Mostrando entradas de octubre 5, 2014

History of Premodern Medicine

The History Department at Binghamton University, State University of New York, seeks a tenure-track Assistant Professor of Premodern Medicine beginning in Fall 2015. Candidates for this position should have an active research agenda that engages with the history of medicine between c. 800 CE and the onset of the scientific revolution, c. 1500 CE, and that provides a perspective on material and visual cultures. Historians whose research encompasses medicine and medical culture in the Mediterranean World, broadly defined, including the Byzantine and Islamic Mediterranean, are encouraged to apply, as well as historians of science whose research intersects with the world of premodern medicine. The successful candidate will continue the Department's strong tradition in scholarly research, graduate training, and undergraduate teaching. This position is affiliated with the recently established Transdisciplinary Area of Excellence in Material and Visual Worlds ( http://

Book Review: Poling on Lachmund, Greening Berlin

Jens Lachmund. Greening Berlin: The Co-Production of Science, Politics, and Urban Nature. Cambridge: MIT Press, 2012. Illustrations. 336 pp. $42.00 (cloth), ISBN 978-0-262-01859-3; $28.95 (e-book), ISBN 978-0-262-31241-7. Reviewed by Kristin Poling (University of Rochester) Published on H-German (October, 2014) Commissioned by Chad Ross How Ecologists Found Nature in the City Jens Lachmund's study of urban nature in twentieth-century Berlin begins with a discussion of the opening of the Südgelände Nature Park in March 2000. Located on the site of an abandoned rail yard, the Südgelände does not look like a traditional city park. It is densely overgrown and crisscrossed by walkways constructed of rusty metal—evoking the site's industrial past—that keep visitors from disturbing the vegetation. For most of the long history of urban green space planning, the plants that flourish here as a result of the site's long dereliction would have been considered weeds,

Book Review: Higitt on Dry, The Newton Papers

Sarah Dry. The Newton Papers: The Strange and True Odyssey of Isaac Newton's Manuscripts. New York: Oxford University Press , 2014. 256 pp. $29.95 (cloth), ISBN 978-0-19-995104-8. Reviewed by Rebekah Higgitt (University of Kent) Published on H-Albion (October, 2014) Commissioned by Jeffrey R. Wigelsworth Aimed at a wider audience than just academics, The Newton Papers tells the story of Isaac Newton’s archive from the time of his death to the present day. Drawing on existing scholarship, it is a story well worth sharing with anyone interested in Newton and how we have, over three hundred years, come to know him and shaped his legacy. Sarah Dry has a colorful and intriguing cast of characters on which to draw, who represent a surprisingly varied set of motives for engaging with Newton’s life and literary remains. They include, naturally, the Cambridge heirs of Newtonian mathematical physics, like George Stokes, but also bibliophiles and collectors, like J. M. Keynes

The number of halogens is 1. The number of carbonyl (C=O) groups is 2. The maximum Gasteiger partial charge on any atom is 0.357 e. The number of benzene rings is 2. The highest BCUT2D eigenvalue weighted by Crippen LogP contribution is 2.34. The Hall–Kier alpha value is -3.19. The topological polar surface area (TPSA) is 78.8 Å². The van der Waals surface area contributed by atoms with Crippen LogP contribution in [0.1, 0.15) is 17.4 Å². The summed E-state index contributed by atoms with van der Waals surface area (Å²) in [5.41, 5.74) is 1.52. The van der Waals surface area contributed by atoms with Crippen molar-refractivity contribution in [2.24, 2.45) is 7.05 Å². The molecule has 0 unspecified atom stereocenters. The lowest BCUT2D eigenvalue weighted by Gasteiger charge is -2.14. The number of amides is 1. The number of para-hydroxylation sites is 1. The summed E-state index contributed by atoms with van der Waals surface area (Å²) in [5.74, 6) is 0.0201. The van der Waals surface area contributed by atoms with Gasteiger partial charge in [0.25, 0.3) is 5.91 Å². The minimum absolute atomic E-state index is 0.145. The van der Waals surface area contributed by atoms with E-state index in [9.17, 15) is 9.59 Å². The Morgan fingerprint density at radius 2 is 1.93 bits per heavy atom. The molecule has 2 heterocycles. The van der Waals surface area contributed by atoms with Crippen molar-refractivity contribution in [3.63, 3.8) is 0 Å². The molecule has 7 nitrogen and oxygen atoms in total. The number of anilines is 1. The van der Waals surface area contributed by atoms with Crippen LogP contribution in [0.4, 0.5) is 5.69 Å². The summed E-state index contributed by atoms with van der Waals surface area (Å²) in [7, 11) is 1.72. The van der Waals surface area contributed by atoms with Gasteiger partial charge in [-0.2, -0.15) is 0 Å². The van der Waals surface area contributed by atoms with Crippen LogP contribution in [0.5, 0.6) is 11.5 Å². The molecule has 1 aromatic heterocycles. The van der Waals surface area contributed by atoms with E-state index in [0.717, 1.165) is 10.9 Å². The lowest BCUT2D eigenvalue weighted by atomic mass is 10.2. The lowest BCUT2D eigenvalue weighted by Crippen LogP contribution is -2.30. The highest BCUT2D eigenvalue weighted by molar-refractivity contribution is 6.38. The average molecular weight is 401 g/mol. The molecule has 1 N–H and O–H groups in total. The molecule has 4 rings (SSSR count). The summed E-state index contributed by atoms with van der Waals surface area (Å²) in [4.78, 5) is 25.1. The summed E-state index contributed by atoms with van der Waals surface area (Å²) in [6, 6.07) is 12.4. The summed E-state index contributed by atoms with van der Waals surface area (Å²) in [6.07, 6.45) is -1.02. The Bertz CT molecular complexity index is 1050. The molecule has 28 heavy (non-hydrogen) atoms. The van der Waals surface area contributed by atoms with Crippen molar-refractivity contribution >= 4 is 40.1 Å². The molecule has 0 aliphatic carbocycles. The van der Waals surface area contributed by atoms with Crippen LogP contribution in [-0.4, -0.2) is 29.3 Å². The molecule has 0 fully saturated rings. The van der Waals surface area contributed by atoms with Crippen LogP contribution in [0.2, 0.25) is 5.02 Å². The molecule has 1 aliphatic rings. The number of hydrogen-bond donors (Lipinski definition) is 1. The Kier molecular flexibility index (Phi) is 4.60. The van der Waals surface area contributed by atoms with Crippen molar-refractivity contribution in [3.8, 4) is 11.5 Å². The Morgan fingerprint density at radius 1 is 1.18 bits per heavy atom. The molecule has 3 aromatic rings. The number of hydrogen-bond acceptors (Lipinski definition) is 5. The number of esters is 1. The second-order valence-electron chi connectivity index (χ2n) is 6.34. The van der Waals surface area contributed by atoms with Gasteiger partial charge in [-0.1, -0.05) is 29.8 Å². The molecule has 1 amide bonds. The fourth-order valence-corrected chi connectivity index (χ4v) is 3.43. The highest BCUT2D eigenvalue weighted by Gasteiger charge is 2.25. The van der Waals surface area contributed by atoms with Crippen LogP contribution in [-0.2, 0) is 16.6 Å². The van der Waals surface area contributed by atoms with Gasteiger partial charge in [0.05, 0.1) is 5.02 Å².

Book Review: Borrelli on Martin, Renaissance Meteorology

Craig Martin. Renaissance Meteorology: Pomponazzi to Descartes. Baltimore: Johns Hopkins University Press , 2011. 224 pp. $50.00 (cloth), ISBN 978-1-4214-0187-4. Reviewed by Arianna Borrelli (Bergische Universität Wuppertal) Published on H-PhysicalSciences (September, 2014) Commissioned by Marta Jordi Taltavull Renaissance Aristotelianism and Meteorology Renaissance meteorology is a highly complex cultural constellation comprising a broad range of interconnected practices of observation, description, explanation, prediction, and interpretation of phenomena of (mostly) meteorological, climatological, or geophysical nature. Because of the economic, social, and political relevance of weather and climate in the early modern period, the importance of Renaissance meteorology for historical research can hardly be overestimated. Nonetheless, as Craig Martin notes, this fascinating subject has hitherto received little attention and Martin's book makes a valuable contribut

Workshop: Environment(s) in Public?

‘Environment(s) in Public?’ Workshop, University of East Anglia, 2-3rd November 2014 Co-organised by the Science in Public Network; 3S research group; and Broads Authority Researchers studying the interactions between science and society argue that rather than thinking about ‘the public’, models of multiple ‘publics’ interacting with specific, situated scientific ideas offers a better way of understanding scientific communication, public engagement and policy impact. However, this risks losing sight of broader concepts such as public debate, the public interest, or what it means to say or do something in public. In turn, we can ask what does it mean to talk about ‘the environment’? Given that many passionately engaged environmental debates have been focused on and in particular places, would it help to abandon this abstraction and instead talk about places: particular ‘environments’ and how they are changing? Could it be more productive to ground environmental debates in mor